Speculation and gossip rages through Riverdale High, and Archie’s friends—among whom Kevin is prominent—decide to get the couple back together, for their own good. Amidst this, there are rumours of the impending arrival of the Lodge millionaires and their daughter—Veronica, no doubt.
The tone of the new comic is undoubtedly darker. Gone are the poppy, bright colours of the old Archie. The teenager we meet in Staples’ pages is leaner, plays a mean guitar and has the kind of gorgeous finger-comb that a One Direction member would envy.
Archie is obviously more attractive, and, as one writer put it, you might “actually believe (he) could have two girls mooning over him simultaneously.” “I guess they’re trying to keep up with the crowd,’ said Pooja Vijay, a longtime reader of the comics and an ardent fan. “But I’d prefer the more retro look, obviously, because I grew up with it.”
Most reviews, however, have thus far been positive, though many expressed shock at the major visual changes. “You won’t believe this is an Archie comic!”; “Forget all you knew about Archie”; “Archie comes to the 21st century”: these are some of the responses it has generated.
Something old, something new
Together, Waid and Staples have built—or rebuilt—something that seeks to entice its original readers with hints of nostalgia, as well as pull in a newer, younger crowd. Respecting the source material is the dictum Waid claims to have followed, echoing the declarations of fellow franchise rebooters (a new professional designation, surely), Colin Trevorrow and J.J. Abrams.
Trevorrow’s Jurassic World, built literally on the ground of Steven Spielberg’s classic Jurassic Park, has broken box office records. Despite valid criticism of its sexual politics, it has achieved remarkable success because it utilises a brilliant combination of ‘bigger, scarier, toothier’ dinosaurs (and their CGI) and Easter eggs or nostalgia-inducing elements that hark back to the first film.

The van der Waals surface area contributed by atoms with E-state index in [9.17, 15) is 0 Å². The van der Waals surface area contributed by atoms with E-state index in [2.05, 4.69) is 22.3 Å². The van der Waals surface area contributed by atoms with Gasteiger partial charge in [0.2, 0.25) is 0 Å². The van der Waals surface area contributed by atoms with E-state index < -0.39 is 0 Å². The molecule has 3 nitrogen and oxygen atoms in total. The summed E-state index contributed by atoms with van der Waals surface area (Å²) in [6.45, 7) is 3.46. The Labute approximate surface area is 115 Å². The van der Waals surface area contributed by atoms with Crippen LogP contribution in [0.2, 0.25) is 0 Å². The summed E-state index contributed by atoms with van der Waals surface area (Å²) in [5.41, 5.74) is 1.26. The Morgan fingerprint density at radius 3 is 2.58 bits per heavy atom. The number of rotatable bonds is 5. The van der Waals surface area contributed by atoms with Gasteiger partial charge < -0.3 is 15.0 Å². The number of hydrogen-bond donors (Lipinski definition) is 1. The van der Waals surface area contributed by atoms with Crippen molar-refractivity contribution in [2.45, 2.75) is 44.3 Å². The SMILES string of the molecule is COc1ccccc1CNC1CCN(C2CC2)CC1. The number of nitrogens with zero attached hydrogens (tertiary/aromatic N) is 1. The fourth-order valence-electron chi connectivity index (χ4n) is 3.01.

This potent mixture has catapulted the reboot to the top of the charts worldwide, and opened the doors for more movies to follow. So if Archie manages to distil this into its pages, then there will certainly be joy all around—for old readers and new.
In his note at the end of the first issue, Waid admits “we … had a blast cooking it up.” He talks about how, at its core, Archie’s is a timeless story—of growing up, of dealing with friends and family, of falling in and out of relationships. The more dated references to malt shops might be gone, and characters might sport cellphones, but Archie is still torn between his two great loves, Reggie is still a sleaze and Jughead the seemingly apathetic jester figure (complete with the crown) who knows, and cares, more than he lets on.
Maybe, in their new forms, they will connect to a younger crowd that is going through the same things, and appeal to an older one’s sense of nostalgia and desire to see old favourites in a new light. To paraphrase something Archie himself says—who knows what’s coming? Only more issues will tell.